# At $t=0$ the voltage across the Inductor will immediately jump to battery voltage. Why?

"the voltage across the inductor will immediately jump to battery voltage (acting as though it were an open-circuit) and decay down to zero over time (eventually acting as though it were a short-circuit)."

Why the inductor voltage will immediately jump to battery voltage. They say that thats because of the time changing magnetic field across the inductor that will induce equal and opposite voltage in the inductor according to Lenz-Law. But then at t= 0 they claim that the current is zero in the inductor. So when the current is zero in the Inductor then how a magnetic field can be built to induce opposite voltage across the inductor.

So whats happening at t=0 ? zero current and equal and opposite volage ? Since there is zero current then what makes the inductor voltage equal to battery voltage ? If there is current at t=0 then why its never mentioned anywhere in theory or in equations?

And what makes the voltage falls after t=0 after it reachs its maximum value?

• The voltage across the inductor will immediately jump to the negative of the battery voltage. Jan 6, 2018 at 2:40

The voltage across an inductor is $U_{ind}=L\dfrac{di}{dt}$, it depends not on the current but on its rate of change w.r.t time. Because the current is zero at $t=0$, the voltage across the resistor is also zero (since $U_R=R.i$), Thus, applying Kirchhoff's voltage law, $U_{PN}=U_{ind}$. The voltage across the inductor drops to zero eventually after the current stops growing and reaches a constant value (when $\dfrac{di}{dt}=0$ ).

At t=0 the voltage across the inductor equalizes the battery voltage because by the time instant you start running a current through the inductor, a back EMF of the same value as the battery's voltage is induced, however this induced EMF, according to Lenz' Law, will always oppose the polarity of the battery. Meaning, the inductor at t=0 acts like another battery of the same voltage connected in reverse, hence the voltage across the inductor being equivalent to battery voltage.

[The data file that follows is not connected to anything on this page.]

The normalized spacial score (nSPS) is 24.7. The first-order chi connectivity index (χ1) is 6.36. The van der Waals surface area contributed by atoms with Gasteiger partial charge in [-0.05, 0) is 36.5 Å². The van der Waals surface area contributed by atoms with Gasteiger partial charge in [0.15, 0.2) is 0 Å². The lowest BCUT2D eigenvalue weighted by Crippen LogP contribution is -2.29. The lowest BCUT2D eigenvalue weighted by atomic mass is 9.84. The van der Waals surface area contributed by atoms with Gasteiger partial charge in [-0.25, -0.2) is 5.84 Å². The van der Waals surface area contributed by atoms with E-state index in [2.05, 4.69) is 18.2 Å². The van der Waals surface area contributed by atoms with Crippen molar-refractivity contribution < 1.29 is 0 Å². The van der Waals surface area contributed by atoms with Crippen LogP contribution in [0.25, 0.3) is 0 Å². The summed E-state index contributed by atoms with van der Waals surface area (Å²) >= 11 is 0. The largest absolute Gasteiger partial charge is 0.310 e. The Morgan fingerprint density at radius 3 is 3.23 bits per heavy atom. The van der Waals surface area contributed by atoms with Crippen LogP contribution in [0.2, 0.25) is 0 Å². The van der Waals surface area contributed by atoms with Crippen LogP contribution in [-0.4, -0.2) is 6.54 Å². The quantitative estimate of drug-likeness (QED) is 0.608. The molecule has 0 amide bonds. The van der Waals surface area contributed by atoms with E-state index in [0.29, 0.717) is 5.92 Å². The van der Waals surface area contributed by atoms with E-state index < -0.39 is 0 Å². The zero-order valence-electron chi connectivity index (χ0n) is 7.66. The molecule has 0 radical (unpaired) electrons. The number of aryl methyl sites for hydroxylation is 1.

Since there is zero current then what makes the inductor voltage equal to battery voltage?

Well that's the point! The reason why there's zero current is because the inductor's voltage is equal to battery voltage even when a series resistor is applied. Which is an equivalent to an ideal open circuit.

The reason why voltage across the inductor falls overtime is because current cannot stay zero. If it did, the changing magnetic field wouldn't be there, therefore no back EMF to restrain the current from running through the inductor. This means that the current will increase overtime -- meaning the inductor will becomes less of an open circuit. Basically the inductor will act like a resistor whose resistance value drops over time. This means that voltage across the inductor drops, until you reach the point where that interpreted resistance drops to zero and your inductor becomes a dead short.

At $t=0$, the electrons rush through the battery to build up on the side of the inductor connected to the negative terminal. Electrons from the other end of the inductor rush through the resistor and to the other side.

The timescale of this process is so much smaller than anything going on with the magnetic field inside the inductor, that we might as well consider it over before the inductor does its work. A quick calculation of the acceleration of electrons affected by a $5V$ field in a $10\,\mathrm{cm}$ wire gives an acceleration of $\approx 8.8 \times 10^{12} \, \mathrm{m} \,\mathrm{s}^{-2}$, from which you can understand why we approximate it as an instantaneous process.